Gastrointestinal System

As functional medicine trained physician, we recognize the crucial interaction between the gastrointestinal tract (gut), the immune system, the brain and spinal cord, and the signaling that occurs in the rest of the body. Evidence based medicine is slowly uncovering the wonders and the connection between the microbiome of our bodies and how it affects our hormones, mood, and genome. The emerging fields of Enteric Neuroscience, Psychoneuroimmunology and the Human Microbiome project are coming out with new advances everyday, including that there is a microbiome of our cerebrospinal fluid!

What are the vital contributions of our gut?

    • It contains ten times more cells than the rest of our body.
    • It houses and aides the regulation of >70% of our immune system
    • It is responsible for >75% of our neurotransmitter production
    • It houses a genome that is 100X greater than the human genome
    • It has more metabolic activity than our liver
    • It organizes and coordinates metabolism and detoxification before compounds ever reach our cells

    We are learning, everyday, how vital the proper functioning and composition of our gut is to our overall health. The gut is a major contributor to our feelings of health and disease. Our goal is to teach you how nutrition and lifestyle factors influence our gut and thus the rest of our health. We are more than just what we eat. The science of nutrigenomics teaches us that our food choices are more than just 'calories', they are the signals to our DNA about the state of our environment, our state of wellness, our emotions and our overall well being. We will use the Institute for Functional Medicine's 5R Program for restoration of gut health:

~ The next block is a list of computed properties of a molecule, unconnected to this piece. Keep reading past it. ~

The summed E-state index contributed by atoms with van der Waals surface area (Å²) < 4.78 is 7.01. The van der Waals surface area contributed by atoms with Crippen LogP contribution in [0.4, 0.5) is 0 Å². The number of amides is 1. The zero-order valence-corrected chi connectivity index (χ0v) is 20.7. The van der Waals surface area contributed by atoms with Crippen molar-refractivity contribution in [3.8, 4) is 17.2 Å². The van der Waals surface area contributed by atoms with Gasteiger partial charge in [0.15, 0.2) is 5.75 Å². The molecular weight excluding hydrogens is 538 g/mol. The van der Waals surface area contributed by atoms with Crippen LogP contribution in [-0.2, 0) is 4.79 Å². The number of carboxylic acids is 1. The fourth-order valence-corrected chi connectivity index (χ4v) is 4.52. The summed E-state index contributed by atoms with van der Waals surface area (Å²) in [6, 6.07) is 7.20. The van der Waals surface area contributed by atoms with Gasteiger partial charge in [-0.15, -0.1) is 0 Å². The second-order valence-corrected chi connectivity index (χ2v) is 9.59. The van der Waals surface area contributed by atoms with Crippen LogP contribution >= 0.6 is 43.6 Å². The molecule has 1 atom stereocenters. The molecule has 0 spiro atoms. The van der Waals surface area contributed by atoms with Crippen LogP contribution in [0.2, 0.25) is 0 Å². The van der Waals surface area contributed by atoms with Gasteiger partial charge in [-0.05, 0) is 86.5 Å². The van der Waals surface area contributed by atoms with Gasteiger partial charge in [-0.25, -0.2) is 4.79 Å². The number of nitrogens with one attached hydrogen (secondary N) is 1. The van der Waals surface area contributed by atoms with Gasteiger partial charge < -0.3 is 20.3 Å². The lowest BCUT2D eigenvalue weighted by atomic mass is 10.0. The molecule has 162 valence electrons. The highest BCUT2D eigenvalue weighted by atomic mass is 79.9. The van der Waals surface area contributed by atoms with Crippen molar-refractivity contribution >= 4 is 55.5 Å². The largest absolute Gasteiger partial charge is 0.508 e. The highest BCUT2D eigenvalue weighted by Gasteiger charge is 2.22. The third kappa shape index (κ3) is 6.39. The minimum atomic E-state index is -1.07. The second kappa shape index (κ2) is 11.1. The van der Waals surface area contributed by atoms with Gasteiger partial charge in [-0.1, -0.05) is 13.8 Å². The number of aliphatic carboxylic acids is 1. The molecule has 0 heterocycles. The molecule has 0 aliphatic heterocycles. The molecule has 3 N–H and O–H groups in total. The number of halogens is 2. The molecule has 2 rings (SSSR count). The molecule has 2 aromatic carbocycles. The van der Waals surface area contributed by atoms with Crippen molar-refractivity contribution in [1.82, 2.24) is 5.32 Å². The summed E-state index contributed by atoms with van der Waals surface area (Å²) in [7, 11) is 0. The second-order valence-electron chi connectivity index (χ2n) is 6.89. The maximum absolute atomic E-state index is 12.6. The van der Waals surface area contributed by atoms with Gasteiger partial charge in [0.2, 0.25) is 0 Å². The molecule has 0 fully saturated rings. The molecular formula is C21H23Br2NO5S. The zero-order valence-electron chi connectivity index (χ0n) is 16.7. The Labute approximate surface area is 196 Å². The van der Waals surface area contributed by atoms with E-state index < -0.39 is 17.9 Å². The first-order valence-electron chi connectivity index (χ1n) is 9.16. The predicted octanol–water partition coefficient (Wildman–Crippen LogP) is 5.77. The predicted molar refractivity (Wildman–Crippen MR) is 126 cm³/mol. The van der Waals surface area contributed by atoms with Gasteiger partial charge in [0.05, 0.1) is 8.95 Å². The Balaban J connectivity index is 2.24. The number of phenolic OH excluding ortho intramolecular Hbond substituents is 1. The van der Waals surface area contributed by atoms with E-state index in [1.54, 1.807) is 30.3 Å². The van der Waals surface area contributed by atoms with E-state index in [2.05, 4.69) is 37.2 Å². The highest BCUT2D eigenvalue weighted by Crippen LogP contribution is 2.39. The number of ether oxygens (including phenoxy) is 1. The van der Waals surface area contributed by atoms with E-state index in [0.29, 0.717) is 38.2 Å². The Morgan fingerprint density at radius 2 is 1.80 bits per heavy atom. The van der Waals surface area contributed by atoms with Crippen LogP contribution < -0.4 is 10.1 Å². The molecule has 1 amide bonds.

1. Remove: Remove stressors: get rid of things that negatively affect the environment of the GI tract including allergic foods, parasites and potential problematic bacteria or yeast. This might involve using an allergy “elimination diet” to find out what foods are causing GI symptoms, or it may involve taking medications or herbs to eradicate a particular bug 
    2. Replace: Replace digestive secretions: add back things like digestive enzymes, hydrochloric acid, and bile acids that are required for proper digestion and that may be compromised by diet, medications, diseases, aging, or other factors. 
    3. Reinoculate: Help beneficial bacteria flourish by ingesting probiotic foods or supplements that contain the “good” GI bacteria such as bifidobacteria and lactobacillus species, and by consuming the high soluble fiber foods that good bugs like to eat, called prebiotics. Prebiotics are food ingredients that selectively stimulate the growth of beneficial microorganisms already in the colon. In other words, prebiotics feed probiotics. Probiotics are beneficial microorganisms found in the gut that are also called “friendly bacteria.”  Probiotics in the form of supplements or food are often needed to help re-establish a balanced gut flora.
    4. Repair: Help the lining of the GI tract repair itself by supplying key nutrients that can often be in short supply in a compromised gut, such as zinc, antioxidants, fish oil, and the amino acid glutamine. 
    5. Rebalance: It is important to pay attention to lifestyle choices. Sleep, exercise, and stress can all affect the GI tract. Balancing those activities is important to an optimal digestive tract.